In December 2022, David Harris, also known as “Yogi,” told a programs officer, “I want a program that helps me reenter society.”
In preparing to depart prison after almost 30 years, Harris had only one condition — that wherever he was headed, it had better not be an area riddled with drug use.
The officer suggested Project 180, cautioning him that the organization required drug and alcohol tests every 90 days.
“I says, 'OK, well, that can't hurt me,'” Harris said. “If anything, that would help.”
Although he had come a long way in his self-improvement journey, Harris had very little in the way of material possessions after he was released from the county jail and left on the sidewalk, waiting to be picked up by Project 180.
The only clothes he owned were what he had on: shorts smaller than his boxers, a T-shirt, socks and a pair of thick boots.
Yet while living under the nonprofit, he would continually find the strength to do what he said was the hardest thing to do at that time — to get up and face the next day.
Today, Harris is eager to get up for work each morning at Beneva Flowers & Plantscapes, a company at which he started in December 2022 and where he is now manager of his department.
Project 180’s founder, Barbara Richards, said she always felt called to her line of work, having volunteered in the past for a men’s prison support group in San Francisco.
While completing a master’s degree in criminology and criminal justice at Florida State University, she decided to start a reentry program and founded the nonprofit in 2008.
According to a media release, only 14% of the organization’s Residential Program graduates are arrested again during their first year after release, compared to the national rate of 44%, while those who do not graduate recidivate at a rate of 27%.
A place to start
In addition to helping him obtain his job, Harris credits Project 180 with meeting many needs he could not have fulfilled on his own.
Staff helped him obtain health care, dental care, vision, housing, employment, and a driver's license, while the nonprofit also offers him a community of others in similar situations.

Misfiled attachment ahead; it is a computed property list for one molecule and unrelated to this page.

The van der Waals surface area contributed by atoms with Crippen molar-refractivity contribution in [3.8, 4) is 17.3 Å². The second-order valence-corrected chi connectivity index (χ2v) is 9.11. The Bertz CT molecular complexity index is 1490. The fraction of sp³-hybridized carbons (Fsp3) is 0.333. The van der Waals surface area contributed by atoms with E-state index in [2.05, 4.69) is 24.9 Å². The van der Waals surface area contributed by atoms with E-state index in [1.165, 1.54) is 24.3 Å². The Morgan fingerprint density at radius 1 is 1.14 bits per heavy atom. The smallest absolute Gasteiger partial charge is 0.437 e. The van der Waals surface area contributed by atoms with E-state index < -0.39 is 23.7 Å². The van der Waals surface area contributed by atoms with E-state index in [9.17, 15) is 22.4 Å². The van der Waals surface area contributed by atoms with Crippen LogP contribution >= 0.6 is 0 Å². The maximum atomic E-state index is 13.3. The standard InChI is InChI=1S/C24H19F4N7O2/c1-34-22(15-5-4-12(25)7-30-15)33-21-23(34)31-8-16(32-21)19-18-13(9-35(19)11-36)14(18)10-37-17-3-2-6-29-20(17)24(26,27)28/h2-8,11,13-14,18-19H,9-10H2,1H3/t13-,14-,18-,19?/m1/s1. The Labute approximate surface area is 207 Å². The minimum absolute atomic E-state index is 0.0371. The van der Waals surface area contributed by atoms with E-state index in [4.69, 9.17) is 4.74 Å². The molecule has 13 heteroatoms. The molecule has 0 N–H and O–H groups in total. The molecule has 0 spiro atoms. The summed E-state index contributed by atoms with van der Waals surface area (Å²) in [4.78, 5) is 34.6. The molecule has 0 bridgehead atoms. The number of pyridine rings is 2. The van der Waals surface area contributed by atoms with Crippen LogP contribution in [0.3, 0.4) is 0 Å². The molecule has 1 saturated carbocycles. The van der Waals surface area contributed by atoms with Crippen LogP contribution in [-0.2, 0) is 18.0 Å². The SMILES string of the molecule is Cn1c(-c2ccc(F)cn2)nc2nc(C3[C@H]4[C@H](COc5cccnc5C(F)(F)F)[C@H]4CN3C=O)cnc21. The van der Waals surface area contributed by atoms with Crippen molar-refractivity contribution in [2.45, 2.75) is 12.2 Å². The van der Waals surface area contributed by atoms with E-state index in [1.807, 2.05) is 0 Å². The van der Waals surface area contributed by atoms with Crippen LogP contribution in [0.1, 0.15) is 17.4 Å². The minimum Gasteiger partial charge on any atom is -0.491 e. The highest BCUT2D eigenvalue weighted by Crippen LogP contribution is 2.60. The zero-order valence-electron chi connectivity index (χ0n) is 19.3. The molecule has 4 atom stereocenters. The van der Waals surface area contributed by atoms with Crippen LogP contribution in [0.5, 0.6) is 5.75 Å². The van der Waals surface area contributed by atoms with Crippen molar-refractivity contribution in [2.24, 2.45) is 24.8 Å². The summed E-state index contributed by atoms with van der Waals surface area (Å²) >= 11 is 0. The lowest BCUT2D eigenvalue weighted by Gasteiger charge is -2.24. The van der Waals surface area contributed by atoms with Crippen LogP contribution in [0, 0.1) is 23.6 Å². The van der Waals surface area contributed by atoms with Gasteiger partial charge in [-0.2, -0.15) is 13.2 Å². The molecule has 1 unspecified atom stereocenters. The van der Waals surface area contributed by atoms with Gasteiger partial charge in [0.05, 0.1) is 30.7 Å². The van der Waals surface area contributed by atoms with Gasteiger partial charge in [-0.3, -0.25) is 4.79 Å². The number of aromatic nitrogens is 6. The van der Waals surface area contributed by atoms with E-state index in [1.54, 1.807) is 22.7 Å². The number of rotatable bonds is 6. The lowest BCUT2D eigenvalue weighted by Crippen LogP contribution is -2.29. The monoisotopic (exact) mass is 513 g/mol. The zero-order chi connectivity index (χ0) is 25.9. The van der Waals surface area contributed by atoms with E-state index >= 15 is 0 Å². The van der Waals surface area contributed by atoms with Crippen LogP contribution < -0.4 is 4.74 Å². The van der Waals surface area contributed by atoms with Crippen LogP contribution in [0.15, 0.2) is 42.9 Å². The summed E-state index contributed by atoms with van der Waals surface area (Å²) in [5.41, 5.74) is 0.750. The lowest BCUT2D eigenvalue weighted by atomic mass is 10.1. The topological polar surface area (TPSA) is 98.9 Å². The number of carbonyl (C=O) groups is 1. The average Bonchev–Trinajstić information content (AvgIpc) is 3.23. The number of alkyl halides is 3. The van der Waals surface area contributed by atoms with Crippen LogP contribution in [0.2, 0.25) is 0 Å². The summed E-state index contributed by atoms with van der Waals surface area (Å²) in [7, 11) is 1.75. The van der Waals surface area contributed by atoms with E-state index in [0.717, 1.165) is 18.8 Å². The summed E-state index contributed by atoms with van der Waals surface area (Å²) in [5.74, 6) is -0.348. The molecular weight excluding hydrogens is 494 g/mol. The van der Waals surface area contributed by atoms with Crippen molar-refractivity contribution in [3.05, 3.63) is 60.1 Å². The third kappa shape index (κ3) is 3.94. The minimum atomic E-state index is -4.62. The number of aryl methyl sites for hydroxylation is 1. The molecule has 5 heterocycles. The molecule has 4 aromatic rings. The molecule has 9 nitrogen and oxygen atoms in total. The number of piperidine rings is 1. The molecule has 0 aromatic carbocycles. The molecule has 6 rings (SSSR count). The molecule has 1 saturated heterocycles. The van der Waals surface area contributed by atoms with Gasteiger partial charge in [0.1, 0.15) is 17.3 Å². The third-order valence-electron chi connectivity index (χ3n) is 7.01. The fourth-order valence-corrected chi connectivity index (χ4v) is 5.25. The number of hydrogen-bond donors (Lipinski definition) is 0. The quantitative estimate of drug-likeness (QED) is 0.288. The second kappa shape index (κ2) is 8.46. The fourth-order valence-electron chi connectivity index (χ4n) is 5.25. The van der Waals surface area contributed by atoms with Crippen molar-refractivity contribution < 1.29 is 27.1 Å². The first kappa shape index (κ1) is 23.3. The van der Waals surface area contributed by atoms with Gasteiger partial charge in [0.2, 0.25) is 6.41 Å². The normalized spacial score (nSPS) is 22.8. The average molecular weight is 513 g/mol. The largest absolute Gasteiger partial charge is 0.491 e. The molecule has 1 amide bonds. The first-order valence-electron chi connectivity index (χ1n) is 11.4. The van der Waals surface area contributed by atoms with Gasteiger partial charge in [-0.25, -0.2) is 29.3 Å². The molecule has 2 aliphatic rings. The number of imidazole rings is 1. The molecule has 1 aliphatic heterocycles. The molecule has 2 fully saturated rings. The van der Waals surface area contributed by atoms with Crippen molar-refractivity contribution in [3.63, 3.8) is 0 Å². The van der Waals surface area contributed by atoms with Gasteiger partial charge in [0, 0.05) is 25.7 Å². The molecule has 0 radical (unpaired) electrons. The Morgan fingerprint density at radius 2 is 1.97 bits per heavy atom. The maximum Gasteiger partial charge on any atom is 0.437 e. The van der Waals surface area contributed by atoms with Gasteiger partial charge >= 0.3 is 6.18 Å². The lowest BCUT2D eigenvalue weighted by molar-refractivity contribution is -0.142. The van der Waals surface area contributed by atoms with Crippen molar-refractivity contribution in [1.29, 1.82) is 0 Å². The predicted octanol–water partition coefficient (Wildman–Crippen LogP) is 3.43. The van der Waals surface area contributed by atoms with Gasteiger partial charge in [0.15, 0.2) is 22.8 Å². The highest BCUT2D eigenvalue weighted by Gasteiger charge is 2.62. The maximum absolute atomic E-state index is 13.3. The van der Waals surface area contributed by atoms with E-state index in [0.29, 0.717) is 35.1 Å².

Harris had long realized that it was the people he surrounded himself with who would determine his success in life.
In 1995, he committed an armed robbery at an ATM, stealing $40, and due to his status as a repeat offender, was sentenced to life in prison without possibility of parole.
He found prison never suited him, and eventually made a decision to associate with people like judges, police officers and teachers, becoming a law clerk and pursuing a bachelor’s degree in administration from within prison.
A story he read in Florida Law Weekly inspired him to successfully pursue the overturning of his sentence.
“Now, I'm willing to abide by the rules of society, but I have to demonstrate that I’m willing to do that,” he said.
Amid the overwhelming experience of starting his life anew, he appreciated that staff encouraged him to slow down and enjoy moments like eating a hamburger for the first time in decades, at Miller’s Ale House.
“It was the mushrooms that did it for me,” he said. “It was the biggest hamburger I’d probably eaten in my life at that time, and I know it was the best hamburger I had eaten in my life at that time.”
One of the positive experiences has been a renewed relationship with his family.
“I used to be the guy they didn't want at the family reunions,” he said. “Now, they want to know when I’m coming home and they’re genuinely happy to hear from me.
Yet the group also offers a community of its own, something he said has been enormously helpful.
“If you look like you might have something on your mind, they want to know what it is,” he said.
The necessary support